Are the seven seconds it takes to complete the average Grand Prix pit stop the longest seconds in sport?
"In the seven seconds it takes to complete an average Grand Prix pit stop, a driver will get four fresh tires, a tank of fuel, an inspection to remove debris from nooks and crannies, and maybe some shiny new parts to replace any track casualties. It’s a hyperdrive time warp where jobs that might take an afternoon at your local garage are crammed into a few heartbeats. Dozens of mechanics work in choreographed synchrony, while team managers analyze every detail of every task down to hundredths of a second. Wired talked to Red Bull Racing’s own in-house clock watcher, Jonathan Wheatley, to find out what happens during the longest seven seconds in motor sports."
These five main food groups are important for your brain's health and likely to boost the production of feel-good chemicals.
We all know eating “healthy” food is good for our physical health and can decrease our risk of developing diabetes, cancer, obesity and heart disease. What is not as well known is that eating healthy food is also good for our mental health and can decrease our risk of depression and anxiety.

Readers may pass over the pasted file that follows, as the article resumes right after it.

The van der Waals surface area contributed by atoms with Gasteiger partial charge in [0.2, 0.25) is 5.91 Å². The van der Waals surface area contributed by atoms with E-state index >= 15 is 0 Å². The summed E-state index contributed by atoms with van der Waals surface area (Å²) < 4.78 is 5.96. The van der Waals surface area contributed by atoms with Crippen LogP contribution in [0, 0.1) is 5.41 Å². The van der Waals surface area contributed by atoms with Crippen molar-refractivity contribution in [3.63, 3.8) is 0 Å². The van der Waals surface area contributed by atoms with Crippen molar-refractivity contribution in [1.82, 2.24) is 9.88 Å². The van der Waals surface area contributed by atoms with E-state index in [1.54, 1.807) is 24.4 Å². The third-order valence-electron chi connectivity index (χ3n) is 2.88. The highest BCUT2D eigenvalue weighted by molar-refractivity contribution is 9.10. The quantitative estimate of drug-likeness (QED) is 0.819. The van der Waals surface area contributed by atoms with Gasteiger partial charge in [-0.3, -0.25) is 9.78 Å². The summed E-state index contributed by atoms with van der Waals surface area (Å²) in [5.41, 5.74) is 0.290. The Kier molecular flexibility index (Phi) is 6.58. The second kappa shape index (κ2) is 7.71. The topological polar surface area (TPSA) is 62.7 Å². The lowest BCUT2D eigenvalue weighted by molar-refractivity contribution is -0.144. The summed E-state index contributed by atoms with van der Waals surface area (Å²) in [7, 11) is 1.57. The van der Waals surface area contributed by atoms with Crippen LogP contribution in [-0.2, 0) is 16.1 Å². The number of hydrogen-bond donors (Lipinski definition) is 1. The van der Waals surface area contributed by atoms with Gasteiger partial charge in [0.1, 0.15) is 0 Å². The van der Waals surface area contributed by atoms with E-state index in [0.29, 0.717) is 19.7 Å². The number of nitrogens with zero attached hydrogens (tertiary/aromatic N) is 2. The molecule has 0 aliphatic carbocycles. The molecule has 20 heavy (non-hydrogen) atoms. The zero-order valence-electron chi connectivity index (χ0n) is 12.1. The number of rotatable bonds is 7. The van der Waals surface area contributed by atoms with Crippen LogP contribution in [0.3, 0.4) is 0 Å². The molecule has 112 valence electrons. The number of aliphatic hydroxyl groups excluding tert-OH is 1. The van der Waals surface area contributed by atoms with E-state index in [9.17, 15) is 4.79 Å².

Infographics show the classes and anxieties in the supposedly classless U.S. economy.
For those of us who follow politics, we’re used to commentators referring to the President’s low approval rating as a surprise given the U.S.'s “booming” economy. This seeming disconnect, however, should really prompt us to reconsider the measurements by which we assess the health of an economy. With a robust U.S. stock market and GDP and low unemployment figures, it’s easy to see why some think all is well. But looking at real U.S. wages, which have remained stagnant—and have, thus, in effect gone down given rising costs from inflation—a very different picture emerges. For the 1%, the economy is booming. For the rest of us, it’s hard to even know where we stand. A recent study by Porch (a home-improvement company) of blue-collar vs. white-collar workers shows how traditional categories are becoming less distinct—the study references "new-collar" workers, who require technical certifications but not college degrees. And a set of recent infographics from CreditLoan capturing the thoughts of America’s middle class as defined by the Pew Research Center shows how confused we are.
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